Do feminists make sense in America?

(Anti) feminism

Use Lenz

To person

is Professor of Sociology (retired), especially gender and social structure research, at the Ruhr University Bochum. [email protected]

The feminist debates have flared up again. [1] They criss-cross both among feminists and between them and representatives of various left, liberal and conservative positions. Increasing anti-feminism provides further material for discussion. But what does "feminism" mean today? This includes ways of thinking and practices that criticize the hegemonic notions of gender, social inequality and domination. At the same time, feminism demands individual self-determination, equality, solidarity and democratic participation. He does not limit himself to public space, but includes personal, individual spaces and considers the interactions between them. He not only criticizes violence in public conflicts or in war, but also sexual violence and sexual abuse at home. He advocates changes in gender relations as well as social inequality in general. [2]

However, one should rather speak of feminisms: in the plural, because they differ in their concerns such as self-determination, work and education as well as in their cultural, regional and social contexts. The diversity of feminisms results from three contexts: Historically, they emerged in different contexts of modernity, from early modernity to today's globalization. Spatially, they developed worldwide in different societies in the north, south and east. Thematically, they relate to different gender concepts and social theories as well as to basic social issues such as self-determination about the body, sexuality and childbirth, equality in work and politics or the fight against violence and war. These diverse feminisms were and are in mutual exchange and influence each other on a local, national and global level. A new impressive example is the #MeToo campaign, which originated in the USA and was picked up and continued around the world.

A distinction must be made between feminisms and women's movements as well as gender research. Because Feminisms focus mainly on critical mindsets while Women's movements are characterized by the fact that women (and emancipatory men) act to achieve a fundamental shift towards gender equality. The Gender research In contrast, it is an interdisciplinary field of science that critically researches cultural and social relationships from a gender perspective and is based on scientific theories and methods. However, despite these distinctions, there are also transitions.

The different feminisms today largely agree that gender is not a fate that is determined by biology. Rather, it is shaped by cultural and social processes in certain contexts. This is already shown by the intercultural comparison, which reveals a large variety of gender norms. The basic thesis is briefly: Gender is socially constructed. The English term for this is "gender".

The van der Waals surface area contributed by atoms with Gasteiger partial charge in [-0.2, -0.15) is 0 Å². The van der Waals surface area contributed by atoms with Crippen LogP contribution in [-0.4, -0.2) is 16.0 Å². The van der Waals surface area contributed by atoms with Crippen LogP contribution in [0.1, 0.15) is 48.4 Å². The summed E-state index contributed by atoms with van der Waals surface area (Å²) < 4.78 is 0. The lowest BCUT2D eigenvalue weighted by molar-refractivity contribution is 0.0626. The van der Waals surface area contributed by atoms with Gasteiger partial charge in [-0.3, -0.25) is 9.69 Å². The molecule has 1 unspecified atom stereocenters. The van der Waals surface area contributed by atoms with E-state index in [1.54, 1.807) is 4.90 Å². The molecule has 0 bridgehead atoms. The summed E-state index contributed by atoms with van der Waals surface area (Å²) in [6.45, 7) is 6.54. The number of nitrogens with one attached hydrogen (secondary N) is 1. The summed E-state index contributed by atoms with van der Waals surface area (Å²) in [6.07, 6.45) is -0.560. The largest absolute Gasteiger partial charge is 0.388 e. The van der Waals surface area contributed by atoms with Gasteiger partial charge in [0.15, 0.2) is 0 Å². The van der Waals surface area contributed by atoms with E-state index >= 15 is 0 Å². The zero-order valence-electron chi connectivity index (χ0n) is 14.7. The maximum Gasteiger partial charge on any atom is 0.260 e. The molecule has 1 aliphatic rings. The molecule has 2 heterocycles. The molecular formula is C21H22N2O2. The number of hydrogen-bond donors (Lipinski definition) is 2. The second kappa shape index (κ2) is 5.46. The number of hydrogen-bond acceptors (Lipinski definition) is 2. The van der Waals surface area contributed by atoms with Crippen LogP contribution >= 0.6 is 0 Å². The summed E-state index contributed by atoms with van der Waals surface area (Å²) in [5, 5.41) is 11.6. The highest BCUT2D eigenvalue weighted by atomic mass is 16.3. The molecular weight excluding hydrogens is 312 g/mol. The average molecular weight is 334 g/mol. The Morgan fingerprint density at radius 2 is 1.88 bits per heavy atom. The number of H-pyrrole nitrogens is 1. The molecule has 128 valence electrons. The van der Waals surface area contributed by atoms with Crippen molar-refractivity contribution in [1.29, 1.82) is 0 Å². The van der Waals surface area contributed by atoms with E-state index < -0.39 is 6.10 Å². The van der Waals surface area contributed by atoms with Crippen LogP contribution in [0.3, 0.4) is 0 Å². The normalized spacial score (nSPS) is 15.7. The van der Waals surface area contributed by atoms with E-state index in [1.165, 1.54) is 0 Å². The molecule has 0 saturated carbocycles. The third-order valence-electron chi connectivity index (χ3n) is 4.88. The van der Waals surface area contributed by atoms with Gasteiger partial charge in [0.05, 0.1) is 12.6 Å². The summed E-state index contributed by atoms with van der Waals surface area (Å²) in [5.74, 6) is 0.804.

Many feminisms also criticize the idea that people can be classified into two genders. According to this "bisexuality" people are either "women" or "men" - and there is nothing in between. However, recent studies show that gender development results from complex physical-social interactions. [3] The picture of a spectrum or of transitions between the sexes is therefore more appropriate; "Gender" in this sense opens up possibilities and questions, seeks freedom and self-determination in dealing with it.

Feminisms, however, by no means claim that gender can be chosen at will and that people can even jump back and forth between different genders. Because gender is understood as a biologically determined nature and anchored in knowledge, it becomes a challenge as well as a compulsory norm for people who develop and gain their self-images and life plans in dealing with it. No woman, no lesbian (and fewer and fewer men) escape the challenge of dealing with body norms related to appearance and weight and finding their own way. If you think of gender as a question mark, you focus on the associated constraints, ambivalences and opportunities for freedom.

The currents critical of feminism also differ: The Anti-feminists mobilize aggressively against feminism and against gender equality politics, while they represent an exclusive bisexuality of men and women and an unequal division of labor. In terms of social policy, they take various positions from neoliberal to right-wing populist to right-wing extremist. Another current is that Gender conservatism. He advocates a clear bisexuality between man and woman and an unequal division of labor in the family with the man as breadwinner and the woman as housewife and mother. While emphasizing the gender difference, he also shows appreciation and appreciation for women who follow a conservative norm of femininity. The relationship to homosexuality is ambivalent or negative. The Feminism- or Gender criticism is in no way to be equated with anti-feminism or gender conservatism. Because she deals with feminist and gender approaches and criticizes her positions, problems and contradictions. It is represented from different sides both in and between feminisms and in social discourse.